This must be a guy thing, because I just bought a car and it never occurred to me to name it.  (Okay, I can think of one famous erotic book where the female lead named her car, so maybe it’s just me.)

Now I wish C.J. and Noah were here to name my car.  Apparently it has to be a ‘her’.  Any suggestions?

But I digress.  Humour?  Well, there’s the night Noah overindulges…

N: I’m very familiar with the back door option, yes.

C.J.: That was the worst joke ever.

N: No it wasn’t.  I’m really funny.

C.J.: You’re really drunk.

And once they’re inside?

C.J.: Jesus, you’re a real pain in my ass.

N: I’d like to be.  If you’d let me.  Get it?  Pain in your ass?  Told you I was funny.

As barriers start breaking down between the men, Noah begins to realize just how isolated C.J. is.  He has Pops who has raised him and Mr. Barese who gave him a chance and a job, despite knowing C.J. was a ‘Davis’.  Noah was warned about the men who have inhabited Davis Road, and a simple glance at C.J.’s file was all every officer has ever done before, but Noah has decided he will be different.  He reads C.J.’s file and the details are heart-breaking.  I wish I could say C.J. is the exception and a rarity, but there are so many kids who live in poverty and wind up in the criminal justice system.  Along with the ‘Davis’ label, C.J. has also been raised without physical warmth.  Love?  Yes, from Pops.  But affection?  No.  So when Noah hugs C.J., both men come to profound realizations.  Both men see the importance of touch.  I get that.  I have sought out touch – hugs, holding hands – anything to connect with other people.

The ‘professional’ relationship keeps the men from moving their relationship forward.  The ethics of this are questionable, but this is real life.  Sometimes there are inappropriate feelings and relationships.  The men can’t move to official ‘boyfriends’, but there is a progression that was wonderful to watch.  Far from insta-love, these two take time to get to know each other.  There are a few misunderstandings, and ironically, it is C.J. who in the end pushes for better communication.  He also pushes Noah to talk about the tragedies from his past.  Heartbreak.  Both men have been to Hell and are now working their way back.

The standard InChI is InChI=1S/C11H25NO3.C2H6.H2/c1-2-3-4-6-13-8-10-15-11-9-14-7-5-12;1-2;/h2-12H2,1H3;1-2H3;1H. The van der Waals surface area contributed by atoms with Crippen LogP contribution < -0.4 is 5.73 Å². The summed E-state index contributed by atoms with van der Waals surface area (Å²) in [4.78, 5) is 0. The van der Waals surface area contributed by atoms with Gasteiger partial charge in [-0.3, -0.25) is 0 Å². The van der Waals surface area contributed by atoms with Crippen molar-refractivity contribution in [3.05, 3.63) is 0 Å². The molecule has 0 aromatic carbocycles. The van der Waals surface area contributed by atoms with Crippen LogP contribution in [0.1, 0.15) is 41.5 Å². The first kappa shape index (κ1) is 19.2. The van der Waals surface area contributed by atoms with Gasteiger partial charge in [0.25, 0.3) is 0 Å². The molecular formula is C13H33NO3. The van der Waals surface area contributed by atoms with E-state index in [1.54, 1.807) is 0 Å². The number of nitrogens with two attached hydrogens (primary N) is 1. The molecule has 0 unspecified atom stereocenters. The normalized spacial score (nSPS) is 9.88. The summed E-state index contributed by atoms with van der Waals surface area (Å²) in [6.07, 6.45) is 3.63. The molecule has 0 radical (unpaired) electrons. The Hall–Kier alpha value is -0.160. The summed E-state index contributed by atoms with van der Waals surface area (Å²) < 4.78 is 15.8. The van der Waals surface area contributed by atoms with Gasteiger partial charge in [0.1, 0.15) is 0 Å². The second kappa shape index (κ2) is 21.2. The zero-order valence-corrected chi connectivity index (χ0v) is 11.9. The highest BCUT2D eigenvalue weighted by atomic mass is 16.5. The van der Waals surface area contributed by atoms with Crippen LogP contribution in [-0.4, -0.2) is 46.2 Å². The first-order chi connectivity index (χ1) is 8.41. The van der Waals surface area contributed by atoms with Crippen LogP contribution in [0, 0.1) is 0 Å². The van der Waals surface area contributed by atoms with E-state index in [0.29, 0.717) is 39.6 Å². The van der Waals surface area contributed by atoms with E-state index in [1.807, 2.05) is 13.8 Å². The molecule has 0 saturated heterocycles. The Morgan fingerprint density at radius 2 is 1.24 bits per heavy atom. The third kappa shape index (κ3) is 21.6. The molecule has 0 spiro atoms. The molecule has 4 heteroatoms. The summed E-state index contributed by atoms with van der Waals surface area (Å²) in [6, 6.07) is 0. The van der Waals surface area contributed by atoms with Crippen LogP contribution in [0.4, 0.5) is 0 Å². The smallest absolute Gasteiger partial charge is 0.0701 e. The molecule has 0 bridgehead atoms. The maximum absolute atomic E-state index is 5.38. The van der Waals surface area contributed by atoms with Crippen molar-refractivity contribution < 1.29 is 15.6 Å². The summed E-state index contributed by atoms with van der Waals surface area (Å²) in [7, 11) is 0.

Together.

I had my doubts of how they would make it work because there were just so many barriers.  Yet Ms. Walker guided the men (and me) to a happy ending.

C.J.: Do you like olives?

N: Good Lord, no!  They’re little black circles of nastiness.

C.J.: Thank God.  For a second there I thought I was going to have to call this whole unofficial boyfriend thing off.

N: Olives are a deal breaker? Duly noted.

Huh.  Craziness?  Pineapple on burgers is okay but no olives on pizza?  Barbarians.

Now, on to Joel Leslie.  I love Joel Leslie.  When he narrated C.J. trying to read, my heart stuttered.  When he portrayed Noah being drunk, I felt he hit the nail on the head.  The feeling and emotion Joel infused into his narration got to me.  Over and over again, I was pulled in.  Reading the book was moving, but listening to the audiobook was powerful and transcending.  I look forward to new magic from Joel and N.R.  Thank you for this treasure.

10/10 Pots of Gold (100% Recommended) – Compares to 5/5 Stars


Website | Facebook | Twitter: @NR_Walker | Goodreads

N.R. Walker is an Australian author, who loves her genre of gay romance. She loves writing and spends far too much time doing it, but wouldn’t have it any other way.

She is many things; a mother, a wife, a sister, a writer. She has pretty, pretty boys who she gives them life with words.

She likes it when they do dirty, dirty things…but likes it even more when they fall in love. She used to think having people in her head talking to her was weird, until one day she happened across other writers who told her it was normal.

She’s been writing ever since…